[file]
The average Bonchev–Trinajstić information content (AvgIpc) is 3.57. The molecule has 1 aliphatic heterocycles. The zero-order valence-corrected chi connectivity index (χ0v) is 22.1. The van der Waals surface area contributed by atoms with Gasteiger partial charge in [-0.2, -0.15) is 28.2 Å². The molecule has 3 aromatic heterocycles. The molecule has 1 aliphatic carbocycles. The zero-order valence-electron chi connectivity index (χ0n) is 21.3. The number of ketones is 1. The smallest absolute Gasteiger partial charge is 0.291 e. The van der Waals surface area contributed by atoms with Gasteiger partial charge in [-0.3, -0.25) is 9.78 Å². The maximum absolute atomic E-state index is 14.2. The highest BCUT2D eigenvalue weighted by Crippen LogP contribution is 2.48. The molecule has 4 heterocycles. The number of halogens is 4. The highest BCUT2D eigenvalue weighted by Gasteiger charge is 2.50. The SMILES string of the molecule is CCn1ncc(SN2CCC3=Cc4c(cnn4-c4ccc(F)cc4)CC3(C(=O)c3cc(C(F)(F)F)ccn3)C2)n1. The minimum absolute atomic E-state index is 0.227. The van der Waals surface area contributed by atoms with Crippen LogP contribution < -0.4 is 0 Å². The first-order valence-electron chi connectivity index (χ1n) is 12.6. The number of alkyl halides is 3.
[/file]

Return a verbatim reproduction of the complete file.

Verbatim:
The average Bonchev–Trinajstić information content (AvgIpc) is 3.57. The molecule has 1 aliphatic heterocycles. The zero-order valence-corrected chi connectivity index (χ0v) is 22.1. The van der Waals surface area contributed by atoms with Gasteiger partial charge in [-0.2, -0.15) is 28.2 Å². The molecule has 3 aromatic heterocycles. The molecule has 1 aliphatic carbocycles. The zero-order valence-electron chi connectivity index (χ0n) is 21.3. The number of ketones is 1. The smallest absolute Gasteiger partial charge is 0.291 e. The van der Waals surface area contributed by atoms with Gasteiger partial charge in [-0.3, -0.25) is 9.78 Å². The maximum absolute atomic E-state index is 14.2. The highest BCUT2D eigenvalue weighted by Crippen LogP contribution is 2.48. The molecule has 4 heterocycles. The number of halogens is 4. The highest BCUT2D eigenvalue weighted by Gasteiger charge is 2.50. The SMILES string of the molecule is CCn1ncc(SN2CCC3=Cc4c(cnn4-c4ccc(F)cc4)CC3(C(=O)c3cc(C(F)(F)F)ccn3)C2)n1. The minimum absolute atomic E-state index is 0.227. The van der Waals surface area contributed by atoms with Crippen LogP contribution < -0.4 is 0 Å². The first-order valence-electron chi connectivity index (χ1n) is 12.6. The number of alkyl halides is 3.